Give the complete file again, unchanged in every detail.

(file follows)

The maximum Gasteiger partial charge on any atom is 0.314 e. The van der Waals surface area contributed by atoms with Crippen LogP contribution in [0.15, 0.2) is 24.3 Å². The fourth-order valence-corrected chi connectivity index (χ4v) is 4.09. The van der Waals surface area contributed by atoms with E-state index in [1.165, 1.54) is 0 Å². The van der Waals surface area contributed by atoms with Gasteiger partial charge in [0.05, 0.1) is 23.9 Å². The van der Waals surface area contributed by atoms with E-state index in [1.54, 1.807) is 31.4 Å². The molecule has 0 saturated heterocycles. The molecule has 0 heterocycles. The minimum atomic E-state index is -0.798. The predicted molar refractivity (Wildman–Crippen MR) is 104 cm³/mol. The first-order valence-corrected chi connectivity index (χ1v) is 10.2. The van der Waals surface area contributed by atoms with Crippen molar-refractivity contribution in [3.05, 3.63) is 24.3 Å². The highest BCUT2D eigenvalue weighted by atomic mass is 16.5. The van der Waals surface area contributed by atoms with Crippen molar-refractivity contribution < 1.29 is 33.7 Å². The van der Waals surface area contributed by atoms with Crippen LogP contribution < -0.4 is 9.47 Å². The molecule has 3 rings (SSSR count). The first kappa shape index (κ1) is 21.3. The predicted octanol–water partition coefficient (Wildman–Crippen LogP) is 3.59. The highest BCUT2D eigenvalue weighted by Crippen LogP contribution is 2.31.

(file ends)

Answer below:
The maximum Gasteiger partial charge on any atom is 0.314 e. The van der Waals surface area contributed by atoms with Crippen LogP contribution in [0.15, 0.2) is 24.3 Å². The fourth-order valence-corrected chi connectivity index (χ4v) is 4.09. The van der Waals surface area contributed by atoms with E-state index in [1.165, 1.54) is 0 Å². The van der Waals surface area contributed by atoms with Gasteiger partial charge in [0.05, 0.1) is 23.9 Å². The van der Waals surface area contributed by atoms with E-state index in [1.54, 1.807) is 31.4 Å². The molecule has 0 saturated heterocycles. The molecule has 0 heterocycles. The minimum atomic E-state index is -0.798. The predicted molar refractivity (Wildman–Crippen MR) is 104 cm³/mol. The first-order valence-corrected chi connectivity index (χ1v) is 10.2. The van der Waals surface area contributed by atoms with Crippen molar-refractivity contribution in [3.05, 3.63) is 24.3 Å². The highest BCUT2D eigenvalue weighted by atomic mass is 16.5. The van der Waals surface area contributed by atoms with Crippen molar-refractivity contribution < 1.29 is 33.7 Å². The van der Waals surface area contributed by atoms with Crippen LogP contribution < -0.4 is 9.47 Å². The molecule has 3 rings (SSSR count). The first kappa shape index (κ1) is 21.3. The predicted octanol–water partition coefficient (Wildman–Crippen LogP) is 3.59. The highest BCUT2D eigenvalue weighted by Crippen LogP contribution is 2.31.